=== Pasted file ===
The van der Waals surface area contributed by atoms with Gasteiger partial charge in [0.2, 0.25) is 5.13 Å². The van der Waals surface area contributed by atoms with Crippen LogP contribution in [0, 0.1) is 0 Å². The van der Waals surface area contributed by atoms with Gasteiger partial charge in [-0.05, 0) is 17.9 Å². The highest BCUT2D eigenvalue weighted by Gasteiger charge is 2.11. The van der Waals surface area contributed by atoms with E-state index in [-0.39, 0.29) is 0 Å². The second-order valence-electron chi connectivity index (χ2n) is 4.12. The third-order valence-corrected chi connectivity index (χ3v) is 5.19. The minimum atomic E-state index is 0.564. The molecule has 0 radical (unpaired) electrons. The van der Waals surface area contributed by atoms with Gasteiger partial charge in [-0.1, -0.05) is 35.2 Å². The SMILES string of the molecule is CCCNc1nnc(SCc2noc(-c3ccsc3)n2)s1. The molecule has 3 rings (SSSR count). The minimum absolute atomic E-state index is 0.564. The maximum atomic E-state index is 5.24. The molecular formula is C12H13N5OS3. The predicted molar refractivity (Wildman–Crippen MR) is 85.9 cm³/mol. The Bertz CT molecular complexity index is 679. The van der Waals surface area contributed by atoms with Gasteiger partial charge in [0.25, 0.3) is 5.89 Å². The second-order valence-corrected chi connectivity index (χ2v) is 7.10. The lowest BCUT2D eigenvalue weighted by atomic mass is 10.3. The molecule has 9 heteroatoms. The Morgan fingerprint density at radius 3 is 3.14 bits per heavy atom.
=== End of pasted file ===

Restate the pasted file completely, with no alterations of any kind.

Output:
The van der Waals surface area contributed by atoms with Gasteiger partial charge in [0.2, 0.25) is 5.13 Å². The van der Waals surface area contributed by atoms with Crippen LogP contribution in [0, 0.1) is 0 Å². The van der Waals surface area contributed by atoms with Gasteiger partial charge in [-0.05, 0) is 17.9 Å². The highest BCUT2D eigenvalue weighted by Gasteiger charge is 2.11. The van der Waals surface area contributed by atoms with E-state index in [-0.39, 0.29) is 0 Å². The second-order valence-electron chi connectivity index (χ2n) is 4.12. The third-order valence-corrected chi connectivity index (χ3v) is 5.19. The minimum atomic E-state index is 0.564. The molecule has 0 radical (unpaired) electrons. The van der Waals surface area contributed by atoms with Gasteiger partial charge in [-0.1, -0.05) is 35.2 Å². The SMILES string of the molecule is CCCNc1nnc(SCc2noc(-c3ccsc3)n2)s1. The molecule has 3 rings (SSSR count). The minimum absolute atomic E-state index is 0.564. The maximum atomic E-state index is 5.24. The molecular formula is C12H13N5OS3. The predicted molar refractivity (Wildman–Crippen MR) is 85.9 cm³/mol. The Bertz CT molecular complexity index is 679. The van der Waals surface area contributed by atoms with Gasteiger partial charge in [0.25, 0.3) is 5.89 Å². The second-order valence-corrected chi connectivity index (χ2v) is 7.10. The lowest BCUT2D eigenvalue weighted by atomic mass is 10.3. The molecule has 9 heteroatoms. The Morgan fingerprint density at radius 3 is 3.14 bits per heavy atom.